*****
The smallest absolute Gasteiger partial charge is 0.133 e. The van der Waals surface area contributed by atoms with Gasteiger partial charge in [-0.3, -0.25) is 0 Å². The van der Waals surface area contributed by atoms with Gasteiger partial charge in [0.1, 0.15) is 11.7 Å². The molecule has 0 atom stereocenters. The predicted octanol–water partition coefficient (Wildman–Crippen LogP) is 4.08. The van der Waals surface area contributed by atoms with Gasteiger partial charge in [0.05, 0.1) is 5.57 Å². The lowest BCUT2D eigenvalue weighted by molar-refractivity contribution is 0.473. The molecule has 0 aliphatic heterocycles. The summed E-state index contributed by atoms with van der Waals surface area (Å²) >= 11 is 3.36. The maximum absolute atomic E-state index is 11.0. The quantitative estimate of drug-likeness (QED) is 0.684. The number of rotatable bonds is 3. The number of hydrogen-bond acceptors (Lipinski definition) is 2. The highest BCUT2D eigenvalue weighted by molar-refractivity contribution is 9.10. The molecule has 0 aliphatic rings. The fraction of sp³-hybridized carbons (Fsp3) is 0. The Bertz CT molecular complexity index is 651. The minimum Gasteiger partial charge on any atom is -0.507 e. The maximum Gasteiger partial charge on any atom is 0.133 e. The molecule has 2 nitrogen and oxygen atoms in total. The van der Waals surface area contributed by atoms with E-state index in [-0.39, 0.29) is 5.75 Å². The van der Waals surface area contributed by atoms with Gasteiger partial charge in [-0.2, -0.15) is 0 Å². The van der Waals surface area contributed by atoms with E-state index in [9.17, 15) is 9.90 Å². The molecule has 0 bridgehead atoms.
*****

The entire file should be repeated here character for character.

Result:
The smallest absolute Gasteiger partial charge is 0.133 e. The van der Waals surface area contributed by atoms with Gasteiger partial charge in [-0.3, -0.25) is 0 Å². The van der Waals surface area contributed by atoms with Gasteiger partial charge in [0.1, 0.15) is 11.7 Å². The molecule has 0 atom stereocenters. The predicted octanol–water partition coefficient (Wildman–Crippen LogP) is 4.08. The van der Waals surface area contributed by atoms with Gasteiger partial charge in [0.05, 0.1) is 5.57 Å². The lowest BCUT2D eigenvalue weighted by molar-refractivity contribution is 0.473. The molecule has 0 aliphatic heterocycles. The summed E-state index contributed by atoms with van der Waals surface area (Å²) >= 11 is 3.36. The maximum absolute atomic E-state index is 11.0. The quantitative estimate of drug-likeness (QED) is 0.684. The number of rotatable bonds is 3. The number of hydrogen-bond acceptors (Lipinski definition) is 2. The highest BCUT2D eigenvalue weighted by molar-refractivity contribution is 9.10. The molecule has 0 aliphatic rings. The fraction of sp³-hybridized carbons (Fsp3) is 0. The Bertz CT molecular complexity index is 651. The minimum Gasteiger partial charge on any atom is -0.507 e. The maximum Gasteiger partial charge on any atom is 0.133 e. The molecule has 2 nitrogen and oxygen atoms in total. The van der Waals surface area contributed by atoms with E-state index in [-0.39, 0.29) is 5.75 Å². The van der Waals surface area contributed by atoms with Gasteiger partial charge in [-0.2, -0.15) is 0 Å². The van der Waals surface area contributed by atoms with E-state index in [9.17, 15) is 9.90 Å². The molecule has 0 bridgehead atoms.